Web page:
Here is a spectacular sequence made as the spacecraft spiraled down to the surface at the end of its very successful mission. It feels like you're flying over the surface of the moon!
The crater Copernicus from the Kaguya spacecraft
Ok, so there seems to be very little acitivity in the club or on the blog right now (frankly, I'm tired of checking in and seeing my old blog posting from 2 weeks ago!), so I am going to provide some interesting trivia (well, some trivia; you may find it interesting or you may find it annoying, or, worst of all, just plain dull). You can discuss this in the comments section, and when finished I will provide a new piece of trivia for your perusal. I'll keep this up until somebody goes out and observes something and posts it on the blog. So please people, spare the club from my ramblings and go out and oberve!
Today's trivia; The Galaxy and Your Brain.
There are about 100 billion (that's 100,000,000,000!) neurons in your brain and about 100 billion stars in our Galaxy, the Milky Way. That sounds like a big number, but just how big is it? Well, when we look up at night we see only about 3000 of those stars (from a really dark site, so, not my back yard). How does that translate into neurons in your brain? You lose about that many neurons every few hours of your life, without ever noticing (the author may be losing more).
So that means that if we can lose as many neurons as there are stars in the sky, then those stars must really be a negligable amount compared to the whole galaxy. 100 billion stars is a really big number. Amazing!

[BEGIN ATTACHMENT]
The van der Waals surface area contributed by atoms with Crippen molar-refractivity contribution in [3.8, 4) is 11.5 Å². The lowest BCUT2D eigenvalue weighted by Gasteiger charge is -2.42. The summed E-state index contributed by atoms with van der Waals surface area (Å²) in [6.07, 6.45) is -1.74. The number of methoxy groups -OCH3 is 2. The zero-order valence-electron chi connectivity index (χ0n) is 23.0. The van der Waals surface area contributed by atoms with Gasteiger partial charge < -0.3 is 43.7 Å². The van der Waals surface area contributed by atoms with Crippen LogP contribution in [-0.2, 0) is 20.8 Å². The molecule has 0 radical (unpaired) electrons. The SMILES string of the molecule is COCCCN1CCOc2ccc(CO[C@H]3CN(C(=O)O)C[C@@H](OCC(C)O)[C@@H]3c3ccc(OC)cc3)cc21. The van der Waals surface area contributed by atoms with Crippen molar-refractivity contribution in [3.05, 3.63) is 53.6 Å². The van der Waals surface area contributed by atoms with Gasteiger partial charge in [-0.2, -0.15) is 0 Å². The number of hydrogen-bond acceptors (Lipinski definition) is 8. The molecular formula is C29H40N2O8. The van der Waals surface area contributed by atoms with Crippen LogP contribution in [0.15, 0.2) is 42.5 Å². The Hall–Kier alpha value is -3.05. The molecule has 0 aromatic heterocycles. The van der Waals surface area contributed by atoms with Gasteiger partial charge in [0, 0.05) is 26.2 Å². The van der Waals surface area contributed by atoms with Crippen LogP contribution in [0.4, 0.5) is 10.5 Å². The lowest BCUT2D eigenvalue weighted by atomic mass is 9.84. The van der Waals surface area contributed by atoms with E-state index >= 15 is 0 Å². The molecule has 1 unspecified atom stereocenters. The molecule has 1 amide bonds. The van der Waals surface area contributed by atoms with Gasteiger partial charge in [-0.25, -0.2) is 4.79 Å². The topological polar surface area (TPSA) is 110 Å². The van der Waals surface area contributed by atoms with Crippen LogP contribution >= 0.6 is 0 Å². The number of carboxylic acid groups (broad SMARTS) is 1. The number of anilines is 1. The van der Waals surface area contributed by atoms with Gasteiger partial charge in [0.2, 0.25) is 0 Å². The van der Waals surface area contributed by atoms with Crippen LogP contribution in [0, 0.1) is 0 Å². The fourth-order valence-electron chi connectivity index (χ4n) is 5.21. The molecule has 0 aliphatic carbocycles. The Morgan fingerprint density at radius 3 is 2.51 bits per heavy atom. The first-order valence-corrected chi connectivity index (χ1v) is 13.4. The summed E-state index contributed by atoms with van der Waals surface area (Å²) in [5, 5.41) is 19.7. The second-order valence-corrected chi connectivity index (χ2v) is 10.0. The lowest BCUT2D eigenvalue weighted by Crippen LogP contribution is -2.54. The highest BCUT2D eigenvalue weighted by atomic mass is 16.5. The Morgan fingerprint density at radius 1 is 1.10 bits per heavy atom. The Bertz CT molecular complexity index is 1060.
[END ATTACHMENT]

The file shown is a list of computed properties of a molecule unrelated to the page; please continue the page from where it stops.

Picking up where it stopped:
Use your brain next time you observe, and think about what you're seeing.
Saturday night (June 6th) the Moon will occult the bright star Antares.
Antares is a first magnitude star and the brightest in the constellation Scorpius. As the moon travels in its orbit, it will first cover the star and then a short time later it will uncover it. Although the event will take place low in the south-southeast (15 degrees above the horizon at the start of the occultation) it will be visible to all.
The moon will be full, and easy to find. Antares is occulted at about 10:40pm, so a little before that look for a bright star to the upper left of the moon. Binoculars or a telescope will certainly enhance the view. When the occultation occurs, Antares will instantly disappear behind the limb of the moon. At approximately 11:18pm it will reappear to the upper right of the moon. Again, it will be a sudden event.
Occultations can be lots of fun and very exciting. The times given here are approximate (since times are location dependant), so be sure to keep a close eye on Antares as the moon approaches. You can time the occultation accurately for your location if you have a shortwave radio capable of picking up CHU time signals ( http://inms-ienm.nrc-cnrc.gc.ca/time_services/shortwave_broadcasts_e.html ). Keep an ear on the radio while you keep an eye on the star. A telescope will give you the best view, but binoculars will provide a very aesthetically pleasing view. Antares is bright enough that you should even be able to see it with the unaided eye.
Have fun, and feel free to share your observing experiences here on the blog, or by contacting email@example.com.
The occulation will take place low in the southern sky.
Antares will disappear behind the upper left limb of the full moon.
This is from Mike Jefferson.
As part of the Origins Institute's Public Lecture Series, Dr. Brian P. Schmidt of The Australian National University is going to be the speaker at The Origins Institute at McMaster University this Thursday, June 4, 2009 at 8:00pm. The talk will take place at the Michael DeGroote Building, right behind the McMaster Medical Centre. You can park on King Street for free.